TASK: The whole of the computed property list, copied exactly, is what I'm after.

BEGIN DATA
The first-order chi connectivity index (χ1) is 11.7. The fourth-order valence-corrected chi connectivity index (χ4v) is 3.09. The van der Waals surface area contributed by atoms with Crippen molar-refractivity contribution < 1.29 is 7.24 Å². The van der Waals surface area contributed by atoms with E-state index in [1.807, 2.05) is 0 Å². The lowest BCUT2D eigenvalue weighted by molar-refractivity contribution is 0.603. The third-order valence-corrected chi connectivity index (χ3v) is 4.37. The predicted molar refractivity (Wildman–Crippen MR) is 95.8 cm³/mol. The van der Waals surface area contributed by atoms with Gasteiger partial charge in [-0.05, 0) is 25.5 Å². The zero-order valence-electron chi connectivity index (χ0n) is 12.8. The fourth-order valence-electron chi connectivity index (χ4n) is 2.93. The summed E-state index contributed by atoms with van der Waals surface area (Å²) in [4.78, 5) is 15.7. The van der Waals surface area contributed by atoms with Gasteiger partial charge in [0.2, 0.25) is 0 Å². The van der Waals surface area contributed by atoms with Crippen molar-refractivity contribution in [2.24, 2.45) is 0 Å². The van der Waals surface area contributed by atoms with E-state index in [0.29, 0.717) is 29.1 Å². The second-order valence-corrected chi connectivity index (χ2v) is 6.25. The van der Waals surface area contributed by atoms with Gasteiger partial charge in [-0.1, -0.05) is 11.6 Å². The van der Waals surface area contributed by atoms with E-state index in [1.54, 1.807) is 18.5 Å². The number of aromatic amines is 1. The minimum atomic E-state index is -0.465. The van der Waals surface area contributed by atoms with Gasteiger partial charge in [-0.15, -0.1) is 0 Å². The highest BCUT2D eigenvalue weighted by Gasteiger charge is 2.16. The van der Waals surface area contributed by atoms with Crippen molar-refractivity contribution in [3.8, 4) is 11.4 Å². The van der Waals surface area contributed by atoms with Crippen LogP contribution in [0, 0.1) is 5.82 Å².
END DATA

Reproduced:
The first-order chi connectivity index (χ1) is 11.7. The fourth-order valence-corrected chi connectivity index (χ4v) is 3.09. The van der Waals surface area contributed by atoms with Crippen molar-refractivity contribution < 1.29 is 7.24 Å². The van der Waals surface area contributed by atoms with E-state index in [1.807, 2.05) is 0 Å². The lowest BCUT2D eigenvalue weighted by molar-refractivity contribution is 0.603. The third-order valence-corrected chi connectivity index (χ3v) is 4.37. The predicted molar refractivity (Wildman–Crippen MR) is 95.8 cm³/mol. The van der Waals surface area contributed by atoms with Gasteiger partial charge in [-0.05, 0) is 25.5 Å². The zero-order valence-electron chi connectivity index (χ0n) is 12.8. The fourth-order valence-electron chi connectivity index (χ4n) is 2.93. The summed E-state index contributed by atoms with van der Waals surface area (Å²) in [4.78, 5) is 15.7. The van der Waals surface area contributed by atoms with Gasteiger partial charge in [0.2, 0.25) is 0 Å². The van der Waals surface area contributed by atoms with Crippen molar-refractivity contribution in [2.24, 2.45) is 0 Å². The van der Waals surface area contributed by atoms with E-state index in [0.29, 0.717) is 29.1 Å². The second-order valence-corrected chi connectivity index (χ2v) is 6.25. The van der Waals surface area contributed by atoms with Gasteiger partial charge in [-0.1, -0.05) is 11.6 Å². The van der Waals surface area contributed by atoms with E-state index in [1.54, 1.807) is 18.5 Å². The number of aromatic amines is 1. The minimum atomic E-state index is -0.465. The van der Waals surface area contributed by atoms with Gasteiger partial charge in [-0.15, -0.1) is 0 Å². The highest BCUT2D eigenvalue weighted by Gasteiger charge is 2.16. The van der Waals surface area contributed by atoms with Crippen molar-refractivity contribution in [3.8, 4) is 11.4 Å². The van der Waals surface area contributed by atoms with Crippen LogP contribution in [0, 0.1) is 5.82 Å².